The University, following feedback from Faculty teaching and timetabling groups, has made a small number of changes to the dates of academic year 2021/22, to provide additional time to welcome our new and returning students back to campus, and to prepare for the new term.
This will give us two weeks to provide students with a longer welcome period – the first week dedicated primarily to new starters and the second to help familiarise current students with any new health and safety rules or testing requirements. For both new and returning students, we believe that a dedicated period of induction or re-acclimatisation to campus life is essential, given the experiences they will have all had over the previous 18 months.
The Spring term will remain as published and the Summer term will start a week earlier to make some extra time available for teaching and assessment, should it be required. The start date of Semester 2 has also changed to reflect this. Staff will be asked to deliver the same number of contact hours as previously planned, and there is no expectation of additional content provision.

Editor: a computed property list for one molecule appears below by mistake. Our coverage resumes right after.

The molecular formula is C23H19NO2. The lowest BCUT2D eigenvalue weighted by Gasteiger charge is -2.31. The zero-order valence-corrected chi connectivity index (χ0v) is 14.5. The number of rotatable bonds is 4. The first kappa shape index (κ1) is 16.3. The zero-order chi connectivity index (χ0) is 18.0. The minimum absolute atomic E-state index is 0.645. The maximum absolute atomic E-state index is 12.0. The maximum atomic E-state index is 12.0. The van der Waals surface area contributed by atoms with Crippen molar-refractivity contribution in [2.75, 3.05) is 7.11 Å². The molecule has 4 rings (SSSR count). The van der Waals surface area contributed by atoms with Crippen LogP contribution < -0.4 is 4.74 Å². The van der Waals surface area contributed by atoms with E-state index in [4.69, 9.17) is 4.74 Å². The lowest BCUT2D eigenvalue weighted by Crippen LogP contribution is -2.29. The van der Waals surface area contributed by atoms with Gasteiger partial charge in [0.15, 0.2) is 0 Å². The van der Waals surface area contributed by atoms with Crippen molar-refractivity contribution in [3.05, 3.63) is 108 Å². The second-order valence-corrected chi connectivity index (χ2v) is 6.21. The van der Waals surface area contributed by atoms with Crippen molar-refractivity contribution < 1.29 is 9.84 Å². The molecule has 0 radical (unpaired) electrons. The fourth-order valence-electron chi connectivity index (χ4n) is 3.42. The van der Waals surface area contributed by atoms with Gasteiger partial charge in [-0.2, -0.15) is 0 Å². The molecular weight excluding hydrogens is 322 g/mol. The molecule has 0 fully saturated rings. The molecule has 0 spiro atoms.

You can read more here.
While spending had been paused on pay increments while we navigated the financial uncertainties of the Covid-19 pandemic, university finances are now in a position to be able to pay increments and the latest Voluntary Living Wage rate, as follows:
Re-grading and promotion panels have also resumed, and the University will return to the normal timetable for the 2021 academic promotion cycle, which will open in September 2021.
We are not yet in a position to reinstate the Nottingham Reward Scheme but we will keep this under review aligned to our financial performance later in the year. More details can be found here.